Ribosomal gene stimulation suggests that polyherbal treatment simulates protein synthesis, which coincides with the growth response observed in calves; the ribosomes are the cellular organelles responsible for protein synthesis in cells ( 75 ). The effects of glutamatergic synapse pathway stimulation in calves are unclear, but it is known that glutamate is an important neurotransmitter in the central nervous system and that its stimulation affects receptors, channels, and neurotransmitter transporters ( 76 ), with potential effects on the stress response. In their review, Musazzi et al. ( 77 ) present evidence that glucocorticoids and acute stress increase extracellular glutamate levels, affecting glutamate release in the brain; the authors highlight that chronic stress may reduce glutamate metabolism. In this sense, animals in confinement can be chronically stressed, and calves receiving a dose of 3 g/d showed better health and improved weight gain. This leads us to infer that this route could have reduced stress.

Focal adhesion processes may have improved the health conditions of calves since they participated in cell migration and invasion ( 78 ). Liu et al. ( 79 ) have demonstrated that the phytoestrogen genistein at high concentrations reduced the damage in estradiol-induced cardiovascular cells, affecting the focal adhesion pathway. The Hippo pathway plays a role in organ size and morphogenesis control as well as cancer development ( 80 ). Growth is an important parameter in calves, and changes in morphometric measurements were observed in this study.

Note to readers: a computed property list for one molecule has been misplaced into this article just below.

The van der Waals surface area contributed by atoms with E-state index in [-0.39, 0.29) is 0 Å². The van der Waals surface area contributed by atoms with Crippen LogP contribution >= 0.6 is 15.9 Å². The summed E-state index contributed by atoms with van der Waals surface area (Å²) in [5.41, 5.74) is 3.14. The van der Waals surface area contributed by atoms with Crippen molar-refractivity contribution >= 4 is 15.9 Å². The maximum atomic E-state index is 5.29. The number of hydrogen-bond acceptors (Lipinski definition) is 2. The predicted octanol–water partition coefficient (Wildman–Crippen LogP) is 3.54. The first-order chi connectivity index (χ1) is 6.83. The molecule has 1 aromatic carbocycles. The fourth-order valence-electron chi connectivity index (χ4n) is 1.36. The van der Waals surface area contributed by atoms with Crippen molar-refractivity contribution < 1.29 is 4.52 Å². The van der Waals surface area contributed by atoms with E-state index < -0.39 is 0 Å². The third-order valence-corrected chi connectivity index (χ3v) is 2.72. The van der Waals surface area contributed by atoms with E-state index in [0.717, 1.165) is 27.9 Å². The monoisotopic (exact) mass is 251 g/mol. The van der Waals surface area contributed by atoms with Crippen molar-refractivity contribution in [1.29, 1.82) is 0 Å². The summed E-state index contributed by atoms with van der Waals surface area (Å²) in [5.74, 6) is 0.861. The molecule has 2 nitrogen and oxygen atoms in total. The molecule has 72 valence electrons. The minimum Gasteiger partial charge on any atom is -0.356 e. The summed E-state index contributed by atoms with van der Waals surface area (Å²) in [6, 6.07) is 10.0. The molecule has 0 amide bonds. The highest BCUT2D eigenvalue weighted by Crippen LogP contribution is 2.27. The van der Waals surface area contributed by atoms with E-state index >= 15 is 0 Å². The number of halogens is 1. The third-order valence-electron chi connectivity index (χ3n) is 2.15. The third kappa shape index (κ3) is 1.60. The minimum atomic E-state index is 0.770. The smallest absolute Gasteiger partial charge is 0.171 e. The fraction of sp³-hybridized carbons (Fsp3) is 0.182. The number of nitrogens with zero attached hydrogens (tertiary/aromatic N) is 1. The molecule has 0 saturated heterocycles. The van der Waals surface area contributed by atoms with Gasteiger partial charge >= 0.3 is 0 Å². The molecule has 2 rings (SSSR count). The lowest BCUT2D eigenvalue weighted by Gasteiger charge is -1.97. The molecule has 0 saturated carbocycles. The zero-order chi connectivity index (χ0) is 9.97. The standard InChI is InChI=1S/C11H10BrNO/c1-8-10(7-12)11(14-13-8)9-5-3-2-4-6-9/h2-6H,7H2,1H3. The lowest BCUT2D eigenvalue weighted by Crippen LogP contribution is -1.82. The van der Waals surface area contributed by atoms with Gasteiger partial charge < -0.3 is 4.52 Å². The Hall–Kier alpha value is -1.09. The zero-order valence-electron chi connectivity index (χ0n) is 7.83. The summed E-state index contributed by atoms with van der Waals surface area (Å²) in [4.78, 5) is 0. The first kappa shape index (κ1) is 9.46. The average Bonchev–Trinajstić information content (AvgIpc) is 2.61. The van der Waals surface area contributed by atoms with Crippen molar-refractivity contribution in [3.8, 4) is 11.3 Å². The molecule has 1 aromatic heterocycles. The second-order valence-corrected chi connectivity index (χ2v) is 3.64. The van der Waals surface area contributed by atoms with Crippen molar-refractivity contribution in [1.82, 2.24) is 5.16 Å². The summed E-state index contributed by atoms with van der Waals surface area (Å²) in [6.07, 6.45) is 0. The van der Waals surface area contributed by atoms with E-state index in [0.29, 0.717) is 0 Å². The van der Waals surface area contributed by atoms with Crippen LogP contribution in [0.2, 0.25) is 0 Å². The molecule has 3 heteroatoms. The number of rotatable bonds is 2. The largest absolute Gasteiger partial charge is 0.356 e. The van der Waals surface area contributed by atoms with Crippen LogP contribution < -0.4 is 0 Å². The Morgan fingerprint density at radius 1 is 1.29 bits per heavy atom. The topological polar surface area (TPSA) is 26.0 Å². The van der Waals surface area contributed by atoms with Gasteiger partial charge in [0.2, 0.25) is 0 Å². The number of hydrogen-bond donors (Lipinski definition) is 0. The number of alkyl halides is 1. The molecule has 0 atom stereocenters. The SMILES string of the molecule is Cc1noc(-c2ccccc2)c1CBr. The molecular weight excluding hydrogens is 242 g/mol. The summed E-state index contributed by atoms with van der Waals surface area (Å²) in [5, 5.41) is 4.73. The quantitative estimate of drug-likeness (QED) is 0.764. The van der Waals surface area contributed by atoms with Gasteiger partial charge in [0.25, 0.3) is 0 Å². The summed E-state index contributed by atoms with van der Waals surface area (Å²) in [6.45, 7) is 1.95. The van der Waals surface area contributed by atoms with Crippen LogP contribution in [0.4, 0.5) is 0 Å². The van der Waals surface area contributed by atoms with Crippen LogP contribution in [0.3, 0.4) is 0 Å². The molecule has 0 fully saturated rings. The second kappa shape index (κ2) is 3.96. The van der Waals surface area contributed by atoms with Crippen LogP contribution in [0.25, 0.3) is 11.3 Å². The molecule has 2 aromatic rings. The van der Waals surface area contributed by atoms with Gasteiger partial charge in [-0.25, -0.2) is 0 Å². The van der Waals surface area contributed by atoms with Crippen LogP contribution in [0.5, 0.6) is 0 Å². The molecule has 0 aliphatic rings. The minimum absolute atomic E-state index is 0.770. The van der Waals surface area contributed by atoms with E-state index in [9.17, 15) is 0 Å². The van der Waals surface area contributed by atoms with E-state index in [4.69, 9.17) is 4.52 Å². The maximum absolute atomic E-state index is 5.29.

The overall effects reflect the combined effects of conjugates of choline and secondary metabolites from polyherbal mixture ( 11 ) on the metabolism of lipids and glucose ( 59 , 81 ) and on the immune response ( 13 , 17 , 18 ); this is in agreement with the demonstrated beneficial effects of natural products from traditionally used medicinal plants ( 72 ), and it can have been relative compared with the gene expression in experiments with synthetic choline products ( 82 ).